Bill Gessley proving Euler’s formula (at UMKC)

In the earlier post about Billerafest I mentioned the theorem of Bayer and Billera on flag numbers of polytopes. Let me say a little more about it.

## 1. Euler

Euler’s theorem asserts that for a 3-polytope P

### V-E+F=2.

The extension to d-dimensions asserts that for every d-polytope

### The Euler Relation:

There were several incomplete proofs of Euler’s theorem in the late 19th century, but the first complete proof came via Poincare’s work in algebraic topology and the Euler-Poincare theorem. Later, simple geometric proofs were found and the gap in certain 19th theory proofs which relied on an unproved assumption of **shellability** was completed when Bruggesser and Mani proved in 1970 that the boundary of every d-polytope is shellable.

## 2. Fibonacci

Let’s move now to **flag numbers**. Consider a d-polytopes P. for a set {-1,0,1,2,…,d-1,d}, { } , , define the flag number as the number of chains of faces , where . We will assume from now on that S contains both ‘-1′, and ‘d’. (Adding or deleting these entries from S does not change the value of the flag number.) Let be the dth Fibonacci number. (, , , , etc.) Bayer and Billera proved:

### Theorem: the affine dimension of flag numbers of d-polytopes is

There are many linear relations among the flag numbers that are implied by Euler’s theorem. For example: . This follows from the fact that every 1-polytope has 2 vertices. (This is Euler’s formula for dimension 1.) Another example: . This follows from the fact that a polygon has the same number of vertices as edges which is Euler’s formula for d=2. Here are two, more complicated, examples: and . Let’s understand the first of the two: Fix a flag of faces

, where and .

Consider all faces G between and . This set of faces is in one to one correspondence with the set of faces of a 4-dimensional polytope Q. A k-face between and corresponds to a (k-2)-face of Q. Euler’s formula asserts that . Summing over all flags gives us the required formula.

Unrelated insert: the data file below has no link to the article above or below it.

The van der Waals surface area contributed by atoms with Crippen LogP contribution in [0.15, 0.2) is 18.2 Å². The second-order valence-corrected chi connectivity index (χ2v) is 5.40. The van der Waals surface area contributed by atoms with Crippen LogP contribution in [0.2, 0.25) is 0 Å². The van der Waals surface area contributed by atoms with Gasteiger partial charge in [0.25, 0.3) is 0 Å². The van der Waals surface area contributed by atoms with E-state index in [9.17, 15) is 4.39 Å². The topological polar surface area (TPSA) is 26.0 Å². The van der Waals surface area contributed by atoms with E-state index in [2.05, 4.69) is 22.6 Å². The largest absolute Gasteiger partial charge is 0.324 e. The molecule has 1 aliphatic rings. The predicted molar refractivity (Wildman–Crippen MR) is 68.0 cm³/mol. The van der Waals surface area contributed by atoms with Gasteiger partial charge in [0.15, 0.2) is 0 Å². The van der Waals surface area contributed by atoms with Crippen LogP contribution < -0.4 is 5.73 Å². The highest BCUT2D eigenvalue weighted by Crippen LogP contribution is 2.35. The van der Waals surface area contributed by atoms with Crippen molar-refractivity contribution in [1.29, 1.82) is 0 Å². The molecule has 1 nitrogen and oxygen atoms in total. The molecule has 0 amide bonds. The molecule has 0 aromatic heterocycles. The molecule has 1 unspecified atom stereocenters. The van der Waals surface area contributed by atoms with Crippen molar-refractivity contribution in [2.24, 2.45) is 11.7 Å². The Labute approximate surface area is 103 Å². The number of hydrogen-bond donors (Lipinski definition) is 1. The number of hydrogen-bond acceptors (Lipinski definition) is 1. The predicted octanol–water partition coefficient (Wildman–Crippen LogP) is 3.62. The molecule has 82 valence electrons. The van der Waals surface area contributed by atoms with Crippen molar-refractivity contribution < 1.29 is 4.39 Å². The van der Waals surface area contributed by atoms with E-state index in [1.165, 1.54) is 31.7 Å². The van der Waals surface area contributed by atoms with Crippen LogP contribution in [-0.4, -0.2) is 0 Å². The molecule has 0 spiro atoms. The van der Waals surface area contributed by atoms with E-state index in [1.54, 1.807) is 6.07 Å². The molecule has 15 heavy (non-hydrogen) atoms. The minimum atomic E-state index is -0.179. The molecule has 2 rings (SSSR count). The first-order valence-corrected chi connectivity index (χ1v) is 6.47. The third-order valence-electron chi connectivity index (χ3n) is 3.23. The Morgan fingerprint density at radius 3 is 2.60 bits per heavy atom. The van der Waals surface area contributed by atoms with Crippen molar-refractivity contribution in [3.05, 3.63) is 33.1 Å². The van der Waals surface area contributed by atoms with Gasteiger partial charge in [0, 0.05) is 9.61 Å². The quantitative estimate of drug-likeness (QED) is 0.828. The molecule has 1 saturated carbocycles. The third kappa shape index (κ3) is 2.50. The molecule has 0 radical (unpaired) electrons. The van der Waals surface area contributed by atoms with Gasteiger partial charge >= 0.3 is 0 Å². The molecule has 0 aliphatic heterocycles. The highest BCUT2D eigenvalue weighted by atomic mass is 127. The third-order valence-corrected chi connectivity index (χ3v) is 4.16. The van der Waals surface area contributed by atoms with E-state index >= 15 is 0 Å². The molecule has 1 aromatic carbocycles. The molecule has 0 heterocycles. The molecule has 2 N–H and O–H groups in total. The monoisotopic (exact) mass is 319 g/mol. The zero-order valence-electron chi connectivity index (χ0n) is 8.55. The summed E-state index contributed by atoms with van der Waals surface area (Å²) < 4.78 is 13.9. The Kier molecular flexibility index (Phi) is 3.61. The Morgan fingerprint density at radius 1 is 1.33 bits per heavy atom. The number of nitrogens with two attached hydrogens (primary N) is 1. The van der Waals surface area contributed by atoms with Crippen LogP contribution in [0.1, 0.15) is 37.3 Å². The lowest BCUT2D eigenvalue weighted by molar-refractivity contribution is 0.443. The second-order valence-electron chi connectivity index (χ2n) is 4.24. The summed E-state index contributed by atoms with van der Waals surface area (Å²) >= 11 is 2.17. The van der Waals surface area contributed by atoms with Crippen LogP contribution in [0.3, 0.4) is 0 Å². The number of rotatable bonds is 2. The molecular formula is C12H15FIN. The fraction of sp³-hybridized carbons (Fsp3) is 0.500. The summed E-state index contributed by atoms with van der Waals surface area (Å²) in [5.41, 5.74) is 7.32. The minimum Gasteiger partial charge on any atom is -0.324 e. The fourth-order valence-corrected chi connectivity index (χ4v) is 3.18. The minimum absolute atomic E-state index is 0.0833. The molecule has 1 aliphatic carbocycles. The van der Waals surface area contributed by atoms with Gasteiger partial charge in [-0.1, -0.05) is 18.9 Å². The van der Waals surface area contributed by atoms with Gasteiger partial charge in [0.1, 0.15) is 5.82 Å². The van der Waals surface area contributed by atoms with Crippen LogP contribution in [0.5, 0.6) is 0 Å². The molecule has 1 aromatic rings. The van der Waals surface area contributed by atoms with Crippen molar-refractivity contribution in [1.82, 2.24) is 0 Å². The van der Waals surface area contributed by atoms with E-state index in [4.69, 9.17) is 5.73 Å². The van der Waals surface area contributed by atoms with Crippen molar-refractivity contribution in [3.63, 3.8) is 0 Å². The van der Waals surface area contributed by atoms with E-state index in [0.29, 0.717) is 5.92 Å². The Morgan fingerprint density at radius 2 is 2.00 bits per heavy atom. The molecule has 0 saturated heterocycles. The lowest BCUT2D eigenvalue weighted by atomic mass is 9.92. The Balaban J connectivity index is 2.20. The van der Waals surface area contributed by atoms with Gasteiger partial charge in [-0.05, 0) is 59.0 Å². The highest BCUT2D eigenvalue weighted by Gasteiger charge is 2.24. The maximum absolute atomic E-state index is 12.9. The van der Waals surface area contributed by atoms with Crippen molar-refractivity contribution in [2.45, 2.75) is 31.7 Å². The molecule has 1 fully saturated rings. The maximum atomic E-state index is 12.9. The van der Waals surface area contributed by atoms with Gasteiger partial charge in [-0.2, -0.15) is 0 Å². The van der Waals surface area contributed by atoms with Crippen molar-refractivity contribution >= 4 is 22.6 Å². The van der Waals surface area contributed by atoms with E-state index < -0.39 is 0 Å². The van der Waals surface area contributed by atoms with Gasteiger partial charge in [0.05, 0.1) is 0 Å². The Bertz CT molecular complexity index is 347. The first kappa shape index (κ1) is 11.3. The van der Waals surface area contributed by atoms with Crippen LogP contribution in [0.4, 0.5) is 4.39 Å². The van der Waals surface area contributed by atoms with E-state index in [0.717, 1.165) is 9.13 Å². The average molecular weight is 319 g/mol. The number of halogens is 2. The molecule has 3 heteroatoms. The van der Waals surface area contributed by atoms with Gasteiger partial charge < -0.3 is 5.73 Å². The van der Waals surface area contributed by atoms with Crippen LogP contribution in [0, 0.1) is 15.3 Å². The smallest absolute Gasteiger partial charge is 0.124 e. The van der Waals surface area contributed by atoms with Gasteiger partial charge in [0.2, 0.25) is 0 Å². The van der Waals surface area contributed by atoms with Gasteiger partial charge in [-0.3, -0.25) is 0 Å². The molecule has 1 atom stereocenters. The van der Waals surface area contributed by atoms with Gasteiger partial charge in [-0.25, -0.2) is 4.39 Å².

The proof of the second relation is similar except that in this case Q is 5-dimensional, so Euler’s theorem asserts that the alternating sum is 2. This accounts for the term when we sum over all chains .

Now we can explain the connection to Fibonacci numbers.

If {-1,0,1, …,d} and S contains two consecutives integers i and i+1, consider the pair i and i+1 of consecutive integers that S contains with i nonnegative and minimal. Let j be the maximal element of S below i. Write R= S\i. Just like the two examples above, we can express in terms of the flag numbers and , where m ranges over all integers between j and i.

Ha! but this shows that if S contains two consecutive elements then can be expressed as a linear combination of flag numbers with “smaller” indices! This implies that every flag number can be expressed as a linear combination of those with no consecutive integers and this gives us the Fibonacci numbers.

The harder part of the Bayer-Billera Theorem was to construct d-polytopes whose sequences of flag numbers are affinely independent. The construction is simple: It is based on polytopes expressed by words of the form PBBPBPBBBPBP where you start with a point, and P stands for “take a pyramid” and B stands for “take a bipyramid.” And the word starts with a P (to the left) and has no two consecutive B’s. But proving that the flag numbers of all these polytopes are affinely independent is harder. By now there are a few other constructions.

## 3. The CD index

Every flag number of d-polytopes can be expressed as a linear combination of flag numbers with -1 and d elements of S and with no two consecutive integers. Are there other Fibonacci numbers of parameters of d-polytopes? The cd-index discovered by Fine is a beautiful mysterious parameters for d-polytopes, each given by a linear combination of flag numbers.

Define **h flag numbers**: .

Associate for every subset S of {0,1,…,d-1} a monomial W(S) in non commuting variables a and b. You simply take a word in a’s and b’s where you take a for indices in S and b for indices not in S. For example, if d=10 and S={0,3,6,7} associate to S the monomial W(S)=abbabbaabb.

Write a polynomial with non commutative variables a and b:

consider two new variables c=a+b d=ab+ba.

Express as a polynomial in c and d. This is possible! (But requires a proof.)

The cd-index of P are the coefficients of the monomials in the new variables c and d.

**Excercise (**A solution by Jonathan Vos Post appears in the comment part**): What is the cd-index of the 24-cell? **

Pingback: Carnival of Mathematics « Rigorous Trivialities

It seems clear that, in the 24-cell exercise, that the beautiful self-dual 4-polytope has 24 octahedral facets. Hence f_0 = f_3 = 24. Further, f_1 = f_2 =96. Then f_{02} = 288, and f_{03}=192. Anything left to compute?

Pingback: Why Planar Graphs are so Exceptional « Combinatorics and more